It is against such background that I cannot buy Manasseh's specious claim that Akufo-Addo is not committed to the fight against corruption.
In fact, throughout Manasseh's dreary and lengthy pompous critique intended to address His Excellency President Akufo-Addo, he recklessly nagged, grouched and censured his addressee with impertinent boldness.
In fact, it is somewhat heart-wrenching that a supposedly seasoned journalist would choose to show gross disrespect by attacking a serious, a committed and a forward-thinking president who has vowed to venture deeply into corruption issues.
How could a supposedly trained mind defy the ethics of his profession and show boundless disrespect to no less a person than the president of the land? What sort of parental upbringing did Manasseh receive?
Is that how Manasseh addresses his parents? He is indeed making nonsense of the majoritarian Africa culture of respect. How disrespectful can he be?
In fact, I cannot get my head around Manasseh's somewhat sophistic and an isolated thinker's view that the president is not showing enough seriousness and commitment towards the fight against the canker of corruption. How pathetic?
How could anyone with the skill of reflective thinking aim accusing fingers at a leader who has created the Office of the Special Prosecutor with the view to investigating, prosecuting and retrieving stolen monies from the corrupt public officials?
To me, the creation of the Office of the Special Prosecutor, arguably, remains the single most important accomplishment of President Akufo-Addo's administration thus far.
And more so I was extremely intrigued reading Manasseh's understanding of effective governance. Apparently, he fecklessly cast aspersions and sought to denigrate the presidency.
I was also baffled when Manasseh out of impishness and youthful exuberance, decided to tear into the JOSPONG Company for reasons best known to him.
Of course, it is a known secret that Manasseh has an issue with JOSPONG's business approach, and hence the open enmity.
But as the indefatigable Nelson Mandela of blessed memory once said: “why must your enemy be everyone else's adversary?”
In fact, Manasseh's argument is, at worst, infantile. As a supposedly seasoned journalist, doesn't he know that a man is innocent until proven guilty? Is he that ignorant?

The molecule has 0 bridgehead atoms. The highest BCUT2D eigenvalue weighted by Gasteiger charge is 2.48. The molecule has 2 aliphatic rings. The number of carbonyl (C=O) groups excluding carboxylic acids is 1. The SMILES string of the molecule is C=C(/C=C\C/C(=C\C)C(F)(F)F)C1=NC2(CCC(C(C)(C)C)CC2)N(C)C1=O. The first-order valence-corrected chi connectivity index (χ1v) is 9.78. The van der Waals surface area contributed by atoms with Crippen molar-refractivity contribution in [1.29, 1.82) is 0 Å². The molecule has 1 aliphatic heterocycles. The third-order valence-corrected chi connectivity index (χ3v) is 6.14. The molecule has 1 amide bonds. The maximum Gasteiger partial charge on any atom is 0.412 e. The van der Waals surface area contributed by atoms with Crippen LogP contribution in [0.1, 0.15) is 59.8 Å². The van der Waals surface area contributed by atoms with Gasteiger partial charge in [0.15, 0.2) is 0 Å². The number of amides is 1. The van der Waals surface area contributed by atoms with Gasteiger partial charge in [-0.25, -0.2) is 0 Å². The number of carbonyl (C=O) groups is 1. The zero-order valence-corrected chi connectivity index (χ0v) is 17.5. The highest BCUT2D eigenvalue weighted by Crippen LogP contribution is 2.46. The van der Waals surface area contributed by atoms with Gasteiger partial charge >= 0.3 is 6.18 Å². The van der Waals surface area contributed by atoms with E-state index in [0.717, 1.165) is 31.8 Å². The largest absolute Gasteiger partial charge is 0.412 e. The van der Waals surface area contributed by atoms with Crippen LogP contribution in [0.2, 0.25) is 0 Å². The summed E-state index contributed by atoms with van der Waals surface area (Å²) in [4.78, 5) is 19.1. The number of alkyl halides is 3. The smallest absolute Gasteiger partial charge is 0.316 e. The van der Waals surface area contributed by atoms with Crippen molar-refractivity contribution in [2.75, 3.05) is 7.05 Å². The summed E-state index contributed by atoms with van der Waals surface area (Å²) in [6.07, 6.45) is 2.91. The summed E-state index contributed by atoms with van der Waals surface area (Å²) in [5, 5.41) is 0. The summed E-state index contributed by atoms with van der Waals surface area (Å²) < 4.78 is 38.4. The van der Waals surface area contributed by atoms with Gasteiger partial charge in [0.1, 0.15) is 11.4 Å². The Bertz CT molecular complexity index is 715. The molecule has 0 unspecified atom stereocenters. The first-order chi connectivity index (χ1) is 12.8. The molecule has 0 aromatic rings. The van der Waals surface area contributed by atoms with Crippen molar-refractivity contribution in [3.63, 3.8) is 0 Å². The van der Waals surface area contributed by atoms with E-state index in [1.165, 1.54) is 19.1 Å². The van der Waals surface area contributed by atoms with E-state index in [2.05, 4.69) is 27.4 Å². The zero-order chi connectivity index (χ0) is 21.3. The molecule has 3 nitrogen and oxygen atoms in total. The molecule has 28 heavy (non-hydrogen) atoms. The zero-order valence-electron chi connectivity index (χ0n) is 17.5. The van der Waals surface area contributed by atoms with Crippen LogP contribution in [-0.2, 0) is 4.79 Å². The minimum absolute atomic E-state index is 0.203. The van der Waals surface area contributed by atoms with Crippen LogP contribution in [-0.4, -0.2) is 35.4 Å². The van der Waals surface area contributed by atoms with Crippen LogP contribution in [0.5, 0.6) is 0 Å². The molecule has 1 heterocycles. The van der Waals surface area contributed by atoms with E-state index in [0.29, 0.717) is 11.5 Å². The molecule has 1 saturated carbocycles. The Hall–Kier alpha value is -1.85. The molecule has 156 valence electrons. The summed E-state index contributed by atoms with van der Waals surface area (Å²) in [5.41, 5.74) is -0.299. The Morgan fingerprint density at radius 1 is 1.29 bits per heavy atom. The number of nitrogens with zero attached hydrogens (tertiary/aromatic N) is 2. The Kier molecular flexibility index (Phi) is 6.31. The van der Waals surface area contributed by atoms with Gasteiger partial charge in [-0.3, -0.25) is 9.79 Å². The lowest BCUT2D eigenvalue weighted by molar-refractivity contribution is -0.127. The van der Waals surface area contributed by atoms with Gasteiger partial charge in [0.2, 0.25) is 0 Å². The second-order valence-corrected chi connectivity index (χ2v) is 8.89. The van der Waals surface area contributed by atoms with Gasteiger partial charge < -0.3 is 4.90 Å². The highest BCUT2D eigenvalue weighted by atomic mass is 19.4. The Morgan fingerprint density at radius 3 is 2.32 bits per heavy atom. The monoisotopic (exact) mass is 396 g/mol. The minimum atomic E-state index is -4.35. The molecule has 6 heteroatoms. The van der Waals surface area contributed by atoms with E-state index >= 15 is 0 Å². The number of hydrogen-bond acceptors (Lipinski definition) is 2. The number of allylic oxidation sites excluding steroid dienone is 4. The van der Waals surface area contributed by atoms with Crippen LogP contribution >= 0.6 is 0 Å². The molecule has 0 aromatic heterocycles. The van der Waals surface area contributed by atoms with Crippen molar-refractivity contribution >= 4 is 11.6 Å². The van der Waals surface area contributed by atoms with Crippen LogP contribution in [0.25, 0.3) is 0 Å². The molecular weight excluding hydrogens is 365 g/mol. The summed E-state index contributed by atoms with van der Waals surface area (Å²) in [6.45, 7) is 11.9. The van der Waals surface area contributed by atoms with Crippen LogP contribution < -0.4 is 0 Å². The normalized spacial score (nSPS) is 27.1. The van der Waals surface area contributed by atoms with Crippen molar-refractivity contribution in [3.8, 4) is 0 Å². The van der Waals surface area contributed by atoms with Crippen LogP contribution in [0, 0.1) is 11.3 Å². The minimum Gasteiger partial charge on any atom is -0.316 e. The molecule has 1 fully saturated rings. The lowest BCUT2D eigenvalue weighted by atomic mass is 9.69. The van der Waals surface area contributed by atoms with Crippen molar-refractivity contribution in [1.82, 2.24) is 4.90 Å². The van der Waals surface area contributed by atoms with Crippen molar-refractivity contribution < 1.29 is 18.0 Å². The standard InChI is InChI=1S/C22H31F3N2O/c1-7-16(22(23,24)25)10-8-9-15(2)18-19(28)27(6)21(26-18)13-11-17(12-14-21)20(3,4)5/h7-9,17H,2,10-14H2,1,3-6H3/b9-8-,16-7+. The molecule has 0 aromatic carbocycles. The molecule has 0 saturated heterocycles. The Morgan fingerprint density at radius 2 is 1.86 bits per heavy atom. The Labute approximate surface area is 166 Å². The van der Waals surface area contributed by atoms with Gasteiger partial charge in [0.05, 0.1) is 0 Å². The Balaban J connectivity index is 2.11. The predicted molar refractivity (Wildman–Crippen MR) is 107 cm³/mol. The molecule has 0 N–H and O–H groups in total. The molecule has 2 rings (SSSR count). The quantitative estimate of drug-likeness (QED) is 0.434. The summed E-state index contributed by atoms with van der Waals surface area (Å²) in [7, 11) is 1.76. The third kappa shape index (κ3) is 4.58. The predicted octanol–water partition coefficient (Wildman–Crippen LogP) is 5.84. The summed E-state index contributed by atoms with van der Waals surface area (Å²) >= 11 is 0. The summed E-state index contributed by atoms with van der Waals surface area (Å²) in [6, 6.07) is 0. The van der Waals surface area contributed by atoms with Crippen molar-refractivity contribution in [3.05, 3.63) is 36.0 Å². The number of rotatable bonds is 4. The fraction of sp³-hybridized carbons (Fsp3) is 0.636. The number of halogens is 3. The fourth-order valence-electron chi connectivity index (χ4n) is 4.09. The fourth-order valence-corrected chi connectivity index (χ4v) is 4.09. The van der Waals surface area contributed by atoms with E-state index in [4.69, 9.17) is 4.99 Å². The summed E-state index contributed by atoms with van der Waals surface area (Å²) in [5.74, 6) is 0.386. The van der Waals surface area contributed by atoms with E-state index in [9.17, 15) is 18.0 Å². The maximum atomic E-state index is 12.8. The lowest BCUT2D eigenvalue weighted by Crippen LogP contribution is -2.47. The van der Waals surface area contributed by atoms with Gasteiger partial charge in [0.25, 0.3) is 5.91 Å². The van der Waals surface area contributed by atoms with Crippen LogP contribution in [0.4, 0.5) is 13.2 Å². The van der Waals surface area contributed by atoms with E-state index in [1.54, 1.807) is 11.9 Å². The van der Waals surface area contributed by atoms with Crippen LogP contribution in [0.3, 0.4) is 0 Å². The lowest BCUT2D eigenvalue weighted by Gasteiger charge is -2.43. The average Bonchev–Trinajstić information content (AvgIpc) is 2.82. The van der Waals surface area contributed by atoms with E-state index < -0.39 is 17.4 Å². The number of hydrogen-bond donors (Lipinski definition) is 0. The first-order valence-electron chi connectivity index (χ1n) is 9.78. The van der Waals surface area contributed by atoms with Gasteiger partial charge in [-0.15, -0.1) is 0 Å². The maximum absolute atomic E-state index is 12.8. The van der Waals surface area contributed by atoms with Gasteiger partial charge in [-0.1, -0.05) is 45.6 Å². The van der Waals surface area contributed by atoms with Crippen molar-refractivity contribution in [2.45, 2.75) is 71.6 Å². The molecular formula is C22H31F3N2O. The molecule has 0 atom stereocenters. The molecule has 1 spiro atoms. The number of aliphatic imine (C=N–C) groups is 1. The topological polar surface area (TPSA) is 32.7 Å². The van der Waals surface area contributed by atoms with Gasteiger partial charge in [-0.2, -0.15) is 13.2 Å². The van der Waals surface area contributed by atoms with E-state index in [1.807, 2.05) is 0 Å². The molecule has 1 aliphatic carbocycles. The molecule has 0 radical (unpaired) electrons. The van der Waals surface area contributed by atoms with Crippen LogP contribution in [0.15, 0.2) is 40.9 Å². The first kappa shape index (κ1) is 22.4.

Throughout his obvious high sounding and lengthy pompous critique of an article intended to censure President Akufo-Addo and JOSPONG, Manasseh revoltingly made references to the effect that the president is not doing much about the GYEEDA corruption scandal and more so he is ignorant on the ongoing JOSPONG corruption investigation.
But let us remind the journalist that they are mere allegations until a verdict by court of competent jurisdiction.
To be quite honest, I cannot get my head around Manasseh Azure Awuni's bizarre line of argument. Did he really expect a lawyer of high-standing like President Akufo-Addo to condemn JOSPONG publicly because, he, (Manasseh) has allegedly found JOSPONG complicit? That is never a reflective thinking, so to speak.
Get it Manasseh: the fact that JOSPONG is allegedly being investigated by the law enforcement bodies does not mean a president of such repute can interfere, upbraid and criminalise the said company in the open without any conviction by a court of competent jurisdiction.
Well, no matter how hard you may try, your worst enemies can never be anybody's antagonists. Why must you harbour such a bizarre mindset?
In fact, Manasseh's pompous critique of an opinion piece is impugnable. It rather scandalises the intelligence of President Akufo-Addo. Is he trying so hard to take Ghanaians for fools?
Frankly stating, if anything at all, discerning Ghanaians have the ability to decipher between good and bad.
In the past, I defended Manasseh against what I viewed as unfair criticisms on his person, but how wrong I was, after all.
K. Badu, UK.